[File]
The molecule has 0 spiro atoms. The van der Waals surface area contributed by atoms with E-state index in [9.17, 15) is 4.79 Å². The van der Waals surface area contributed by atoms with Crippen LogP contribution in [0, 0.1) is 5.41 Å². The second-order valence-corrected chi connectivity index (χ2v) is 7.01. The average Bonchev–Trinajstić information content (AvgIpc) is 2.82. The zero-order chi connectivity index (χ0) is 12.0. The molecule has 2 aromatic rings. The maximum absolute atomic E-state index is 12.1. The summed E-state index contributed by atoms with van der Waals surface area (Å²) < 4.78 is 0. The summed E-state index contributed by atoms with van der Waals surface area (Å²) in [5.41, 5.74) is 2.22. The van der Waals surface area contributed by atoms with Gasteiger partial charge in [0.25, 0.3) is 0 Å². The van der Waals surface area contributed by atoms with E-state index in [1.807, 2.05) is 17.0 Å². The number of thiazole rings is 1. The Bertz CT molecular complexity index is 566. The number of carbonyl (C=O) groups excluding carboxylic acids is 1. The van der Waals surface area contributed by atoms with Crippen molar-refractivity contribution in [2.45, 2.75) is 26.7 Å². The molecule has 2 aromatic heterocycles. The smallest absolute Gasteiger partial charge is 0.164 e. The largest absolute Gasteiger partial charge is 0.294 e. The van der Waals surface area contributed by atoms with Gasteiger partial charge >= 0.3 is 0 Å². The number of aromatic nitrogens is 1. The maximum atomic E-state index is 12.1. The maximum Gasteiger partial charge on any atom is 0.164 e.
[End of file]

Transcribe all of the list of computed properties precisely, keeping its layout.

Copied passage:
The molecule has 0 spiro atoms. The van der Waals surface area contributed by atoms with E-state index in [9.17, 15) is 4.79 Å². The van der Waals surface area contributed by atoms with Crippen LogP contribution in [0, 0.1) is 5.41 Å². The second-order valence-corrected chi connectivity index (χ2v) is 7.01. The average Bonchev–Trinajstić information content (AvgIpc) is 2.82. The zero-order chi connectivity index (χ0) is 12.0. The molecule has 2 aromatic rings. The maximum absolute atomic E-state index is 12.1. The summed E-state index contributed by atoms with van der Waals surface area (Å²) < 4.78 is 0. The summed E-state index contributed by atoms with van der Waals surface area (Å²) in [5.41, 5.74) is 2.22. The van der Waals surface area contributed by atoms with Gasteiger partial charge in [0.25, 0.3) is 0 Å². The van der Waals surface area contributed by atoms with E-state index in [1.807, 2.05) is 17.0 Å². The number of thiazole rings is 1. The Bertz CT molecular complexity index is 566. The number of carbonyl (C=O) groups excluding carboxylic acids is 1. The van der Waals surface area contributed by atoms with Crippen molar-refractivity contribution in [2.45, 2.75) is 26.7 Å². The molecule has 2 aromatic heterocycles. The smallest absolute Gasteiger partial charge is 0.164 e. The largest absolute Gasteiger partial charge is 0.294 e. The van der Waals surface area contributed by atoms with Gasteiger partial charge >= 0.3 is 0 Å². The number of aromatic nitrogens is 1. The maximum atomic E-state index is 12.1. The maximum Gasteiger partial charge on any atom is 0.164 e.